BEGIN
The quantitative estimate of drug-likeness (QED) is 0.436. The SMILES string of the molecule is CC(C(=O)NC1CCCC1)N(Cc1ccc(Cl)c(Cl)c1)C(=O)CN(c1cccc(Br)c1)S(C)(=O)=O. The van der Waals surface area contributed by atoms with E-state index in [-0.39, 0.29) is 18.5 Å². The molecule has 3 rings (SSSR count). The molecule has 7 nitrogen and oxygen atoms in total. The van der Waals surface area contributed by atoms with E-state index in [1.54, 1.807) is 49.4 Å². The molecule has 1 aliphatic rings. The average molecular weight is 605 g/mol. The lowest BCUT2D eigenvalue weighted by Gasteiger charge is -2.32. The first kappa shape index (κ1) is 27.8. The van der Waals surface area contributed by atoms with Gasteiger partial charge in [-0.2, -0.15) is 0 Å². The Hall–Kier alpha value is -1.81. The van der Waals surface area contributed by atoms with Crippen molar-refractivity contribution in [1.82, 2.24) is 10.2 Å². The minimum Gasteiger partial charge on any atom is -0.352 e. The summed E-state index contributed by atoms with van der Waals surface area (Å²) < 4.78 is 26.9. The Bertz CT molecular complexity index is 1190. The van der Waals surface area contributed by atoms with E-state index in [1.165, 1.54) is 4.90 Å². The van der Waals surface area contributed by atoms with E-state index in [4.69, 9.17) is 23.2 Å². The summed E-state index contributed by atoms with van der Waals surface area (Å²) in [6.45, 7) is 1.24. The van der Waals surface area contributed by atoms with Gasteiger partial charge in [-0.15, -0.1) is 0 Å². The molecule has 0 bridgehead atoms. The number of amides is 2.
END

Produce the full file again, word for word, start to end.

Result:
The quantitative estimate of drug-likeness (QED) is 0.436. The SMILES string of the molecule is CC(C(=O)NC1CCCC1)N(Cc1ccc(Cl)c(Cl)c1)C(=O)CN(c1cccc(Br)c1)S(C)(=O)=O. The van der Waals surface area contributed by atoms with E-state index in [-0.39, 0.29) is 18.5 Å². The molecule has 3 rings (SSSR count). The molecule has 7 nitrogen and oxygen atoms in total. The van der Waals surface area contributed by atoms with E-state index in [1.54, 1.807) is 49.4 Å². The molecule has 1 aliphatic rings. The average molecular weight is 605 g/mol. The lowest BCUT2D eigenvalue weighted by Gasteiger charge is -2.32. The first kappa shape index (κ1) is 27.8. The van der Waals surface area contributed by atoms with Gasteiger partial charge in [-0.2, -0.15) is 0 Å². The Hall–Kier alpha value is -1.81. The van der Waals surface area contributed by atoms with Crippen molar-refractivity contribution in [1.82, 2.24) is 10.2 Å². The minimum Gasteiger partial charge on any atom is -0.352 e. The summed E-state index contributed by atoms with van der Waals surface area (Å²) < 4.78 is 26.9. The Bertz CT molecular complexity index is 1190. The van der Waals surface area contributed by atoms with E-state index in [1.165, 1.54) is 4.90 Å². The van der Waals surface area contributed by atoms with E-state index in [4.69, 9.17) is 23.2 Å². The summed E-state index contributed by atoms with van der Waals surface area (Å²) in [6.45, 7) is 1.24. The van der Waals surface area contributed by atoms with Gasteiger partial charge in [-0.15, -0.1) is 0 Å². The molecule has 0 bridgehead atoms. The number of amides is 2.